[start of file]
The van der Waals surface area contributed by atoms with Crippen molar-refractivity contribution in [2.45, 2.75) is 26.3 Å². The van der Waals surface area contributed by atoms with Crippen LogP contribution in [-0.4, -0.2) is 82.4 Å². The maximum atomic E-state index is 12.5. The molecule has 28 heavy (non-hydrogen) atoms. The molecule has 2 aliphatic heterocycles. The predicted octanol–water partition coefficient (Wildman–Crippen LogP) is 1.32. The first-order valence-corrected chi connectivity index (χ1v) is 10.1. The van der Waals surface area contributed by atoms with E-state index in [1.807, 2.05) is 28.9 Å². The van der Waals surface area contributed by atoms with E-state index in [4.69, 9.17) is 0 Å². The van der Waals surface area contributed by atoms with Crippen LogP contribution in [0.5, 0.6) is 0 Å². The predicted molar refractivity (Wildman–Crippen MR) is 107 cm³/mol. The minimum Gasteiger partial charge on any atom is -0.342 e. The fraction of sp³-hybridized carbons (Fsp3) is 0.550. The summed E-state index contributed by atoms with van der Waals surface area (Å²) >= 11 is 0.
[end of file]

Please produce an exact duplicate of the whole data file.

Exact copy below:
The van der Waals surface area contributed by atoms with Crippen molar-refractivity contribution in [2.45, 2.75) is 26.3 Å². The van der Waals surface area contributed by atoms with Crippen LogP contribution in [-0.4, -0.2) is 82.4 Å². The maximum atomic E-state index is 12.5. The molecule has 28 heavy (non-hydrogen) atoms. The molecule has 2 aliphatic heterocycles. The predicted octanol–water partition coefficient (Wildman–Crippen LogP) is 1.32. The first-order valence-corrected chi connectivity index (χ1v) is 10.1. The van der Waals surface area contributed by atoms with E-state index in [1.807, 2.05) is 28.9 Å². The van der Waals surface area contributed by atoms with E-state index in [4.69, 9.17) is 0 Å². The van der Waals surface area contributed by atoms with Crippen LogP contribution in [0.5, 0.6) is 0 Å². The predicted molar refractivity (Wildman–Crippen MR) is 107 cm³/mol. The minimum Gasteiger partial charge on any atom is -0.342 e. The fraction of sp³-hybridized carbons (Fsp3) is 0.550. The summed E-state index contributed by atoms with van der Waals surface area (Å²) >= 11 is 0.